From Nine Tijuana Artists: Perspectives as Fresh as the Paint
Review of "Pintura Fresca," group exhibition at Cal State Los Angeles' Luckman Gallery
November 24, 2001, page F8
Holly Myers, Los Angeles Times
"Pintura Fresca," curated by Luis Ituarte, is an exhibition of new work from nine young and largely self-taught artists from Tijuana. The title, which means "wet paint," is appropriate: In focusing on a city whose physical growth during the last decade has been astronomic and chaotic, the show reveals a cultural landscape that's still very much under construction but buzzing with enthusiasm.
The hybridized nature of life in a border town combined with the absence of a formal academy makes for a broad diversity among the nine artists. Indeed, the only real continuity is an honest, expressive quality that seems to inspire and energize the incorporation of diverse materials. Although all of the works included in the show might be roughly characterized as paintings (there is no sculpture, installation, video or photography), they move beyond the traditional parameters of the medium with a passionate, somewhat reckless abandon to stretch the capacity of color and embrace a variety of emotive substances, including charcoal, enamel, fabric, sequins, sand, gold leaf and text.
The venture isn't always successful, the sequins, buttons, thread, lace and other decorative fragments that embellish Mely Barragán's paintings, for example, only clutter her already cramped compositions, in which rows of cartoonish figures vie for the viewers attention like sardines in a can. Alejandro Martínez-Peña's brash use of undiluted color and self conscious formatting (one work stretches an image across a grid of six canvases; another is fashioned like a large scroll) do little to remedy the essential uninspiring quality of the images themselves, which are playful but relatively shallow. In both cases, the material experimentation seems less a gesture of feeling than an insufficient compensation for its lack.
The clutter of stickers, text and scribbles that deface the airbrushed surfaces of Pablo Llana's stylized portraits, on the other hand, come across as unruly gestures of anger and desire, enhancing rather than confusing the emotional effect of each work. The loose, spontaneous and vaguely animalistic forms in Enrique Ciapara's big, abstract paintings, though perhaps too conspicuously indebted to Jean-Michel Basquiat and other '80s abstractionists, are similarly genuine.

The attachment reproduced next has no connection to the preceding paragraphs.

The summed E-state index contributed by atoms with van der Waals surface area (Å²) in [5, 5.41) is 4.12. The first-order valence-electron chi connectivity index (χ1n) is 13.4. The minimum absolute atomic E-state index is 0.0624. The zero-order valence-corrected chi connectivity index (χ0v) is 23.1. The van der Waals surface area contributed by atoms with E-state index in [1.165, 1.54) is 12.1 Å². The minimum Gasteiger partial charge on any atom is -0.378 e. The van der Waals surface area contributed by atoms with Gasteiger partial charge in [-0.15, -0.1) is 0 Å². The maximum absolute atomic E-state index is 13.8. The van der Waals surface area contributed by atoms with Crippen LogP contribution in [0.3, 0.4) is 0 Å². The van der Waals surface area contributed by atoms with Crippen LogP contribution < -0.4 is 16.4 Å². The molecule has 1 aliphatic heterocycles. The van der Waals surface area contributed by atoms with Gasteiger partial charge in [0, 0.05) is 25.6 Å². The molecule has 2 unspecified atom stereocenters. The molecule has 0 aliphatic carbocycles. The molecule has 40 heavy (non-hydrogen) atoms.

Jamie Ruiz Otis uses as thick, heavy palette laced with gold leaf to convey the psychological atmosphere of Tijuana. In one painting that packs a particularly heavy punch, blocky, gold-plated forms (loose references to the city's booming maquiladoras) line a street that is a river of screaming color beneath a psychedelic sky that seems to promise a nuclear rainstorm.
On the other end of the spectrum stylistically, but equally invested in the dynamics of athmosphere, are the minimalist paintings of "Boscho" Roberto Romero. These are landscapes elegantly refined to their most basic elements - land and sky - though the qualities of each are mixed: The ground is as smooth and black as a night sky while the sky, red in one painting and green in the other, has an earthy, sandstone-like texture.
On the more conceptual side is Daniel Ruanova's "Children Shootout: The Seven Stages of a Laser Beam" (2001), a three-part work that explores the process of art making in reverse by charting the literal deconstruction of a painting. The first part of the work is a laser-print photograph of a long, six-paneled, abstract painting; the second is an actual version of that or a similar painting from which much of the pigment has been removed, leaving a raw, blurry surface; and the third is a narrow, rectangular form that seems to be the same painting put through a trash compactor. This last object, composed of hundreds of cubes made from small squares of canvas held together with thick enamel, is a remarkable piece.
Perhaps the most powerful works in the show come from Tania Candiani and Hugo Crosthwaite. Candiani's "Lipo Front" and "Lipo Back" (both 2001) are 10-foot portraits of the same nude, heavy-set woman, rendered in flesh-colored cloth that is sewn to the canvas with shaky, expressive lines of black thread and stuffed to a form of pillowy bas relief. Sensitively rendered and imbued with affectionate humor, the works lend a gracious monumentality to a sort of figure all too overlooked in today's culture.
Crosthwaite's two multi-paneled paintings, taken from his nine-part series "Tables de una Novena"
(2001), are stormy depictions of long-standing Catholic themes, such as the expulsion from paradise, the final judgment and purgatory. Rendered in pencil and charcoal on wood, the works teem with bodies that are stretching, writhing, rising and falling, suspended amid black clouds and fragments of landscape. They're dark, deep, heartfelt works that tower over the rest of the show like a daunting spiritual conscience.
If the work in "PinturaFresca" feels underdeveloped in places, it shines boldly and unexpectedly in others, proving that these artists have excelled with a scarcity of resources and should only continue to thrive with increased exposure of the sort offered by this show.